Some colleagues and I recently discussed whether you should agree to write a tenure/promotion letter for someone whose work you don't know particularly well, if at all.
One colleague argued that if you haven't heard of someone and you have never read a paper by them before, you shouldn't write a letter because you will have to say that you don't know the candidate and this will likely be interpreted to mean that they are not visible in their professional community. Also, if you haven't heard of someone in a fairly specialized field, can their research really be any good? And then there's all the work of reading the papers you haven't read before. This colleague refuses to write letters for people whose work is completely unknown to him.
Another argued that if you don't know someone, then you can be objective and your letter might have more weight than that written by the candidate's best friends and collaborators who can write detailed letters from the point of view of people closely involved with the research.
Another agreed, saying that he had recently written a letter for someone whose work he didn't know, and in the process of reading papers by the candidate, realized he should know about this person, whose research he found to be interesting and excellent. Being unaware of someone's work can also be a reflection of the letter writer's level of awareness of the field.
It is important to note that this discussion took place in the context of professors at a research university that values high visibility, international reputation, publication in high impact journals etc. etc. We are expected to be known in our field; hence, our discussion, which may not be relevant to other types of institutions.
The discussion took place among colleagues from a wide variety of STEM fields. I suspect that some of my colleagues' opinions relate in part to how likely it is that you have encountered most others who are working in your specific field of interest, at the very least reading a paper or seeing a conference presentation by the people active in your field. In some fields this is expected, in others perhaps it is less common.
I think it is also important to note that I am not talking about whether a letter writer knows someone personally or not. I am talking about whether you know of someone's work, e.g. through publications, proposal reviews, or conference presentation.
I don't have a strong opinion about the issue based on personal experience because so far I haven't been asked to write a letter for anyone whose work I didn't know at all, though in a few cases I had to delve into the literature quite a bit so that I could write a substantive letter.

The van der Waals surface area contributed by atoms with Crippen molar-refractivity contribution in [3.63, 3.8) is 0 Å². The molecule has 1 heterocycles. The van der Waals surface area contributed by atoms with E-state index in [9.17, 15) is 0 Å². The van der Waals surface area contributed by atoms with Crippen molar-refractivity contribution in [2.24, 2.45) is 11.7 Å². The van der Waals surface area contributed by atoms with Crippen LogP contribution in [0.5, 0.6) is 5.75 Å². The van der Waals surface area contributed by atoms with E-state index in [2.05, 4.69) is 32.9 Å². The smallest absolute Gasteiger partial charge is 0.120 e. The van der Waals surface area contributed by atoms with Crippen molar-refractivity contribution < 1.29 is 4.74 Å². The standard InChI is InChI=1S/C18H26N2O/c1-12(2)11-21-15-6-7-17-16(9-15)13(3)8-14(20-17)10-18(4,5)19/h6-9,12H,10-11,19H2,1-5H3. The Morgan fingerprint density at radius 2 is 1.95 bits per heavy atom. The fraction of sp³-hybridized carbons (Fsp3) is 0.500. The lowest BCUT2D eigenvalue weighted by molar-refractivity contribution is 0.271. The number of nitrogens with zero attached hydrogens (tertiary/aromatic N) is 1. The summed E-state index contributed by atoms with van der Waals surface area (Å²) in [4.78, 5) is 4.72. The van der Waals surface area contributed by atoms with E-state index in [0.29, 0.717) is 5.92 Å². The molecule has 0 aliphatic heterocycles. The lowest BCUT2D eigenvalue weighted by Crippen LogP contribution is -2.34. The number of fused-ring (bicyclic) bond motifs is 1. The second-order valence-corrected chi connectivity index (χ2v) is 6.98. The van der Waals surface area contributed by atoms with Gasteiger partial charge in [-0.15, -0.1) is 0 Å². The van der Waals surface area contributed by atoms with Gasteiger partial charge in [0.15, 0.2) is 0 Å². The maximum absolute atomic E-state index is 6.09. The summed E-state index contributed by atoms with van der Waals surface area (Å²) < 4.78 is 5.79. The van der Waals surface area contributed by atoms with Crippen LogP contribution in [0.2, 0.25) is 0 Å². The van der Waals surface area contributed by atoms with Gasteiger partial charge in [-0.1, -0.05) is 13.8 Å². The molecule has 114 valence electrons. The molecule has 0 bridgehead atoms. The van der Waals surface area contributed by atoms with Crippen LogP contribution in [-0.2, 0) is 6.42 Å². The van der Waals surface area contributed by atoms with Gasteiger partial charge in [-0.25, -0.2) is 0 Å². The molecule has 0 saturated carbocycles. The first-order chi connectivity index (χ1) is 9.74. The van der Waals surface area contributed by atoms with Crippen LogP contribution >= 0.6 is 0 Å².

There was one case in which I was asked to write a letter for a promotion to professor, and I said no, I didn't have time. In fact, I wasn't familiar with anything this person had written in the past 6+ years. I assumed the candidate had been publishing in another field and I did not have time at that point to do a good job reading an unfamiliar body of literature. In that case, I was only given a few weeks to write the letter, which is not enough time in general and was impossible in that case owing to the coincidence in time with a grant proposal deadline and some travel, so I did not feel too bad about saying no. It turns out that this person hadn't been publishing much, so I am very glad that I said no, especially if I had to answer that pesky question of "Would the candidate be promoted at your institution?" (which is only a fair question if the institutions are truly comparable in academic environment , resources, and expectations).
In general, I think that if I were asked to write a letter for someone whose work I didn't know, I would spend a bit of time poking around to see if my lack of awareness was my own fault or reflected a true lack of visibility by the candidate. In the latter case, I would then have to see if I had time to do justice to a letter by delving into publications etc., and then I would decide whether to accept or decline. I guess you can say that, unlike some of my colleagues, I don't have a philosophy of definitely agreeing or declining based only on the fact of not being aware of the candidate's work.
So, if you are at a major research university and are asked to write a tenure/promotion letter for someone whose work you don't know -- perhaps even someone you have never heard of -- would you write the letter or not?
10 years ago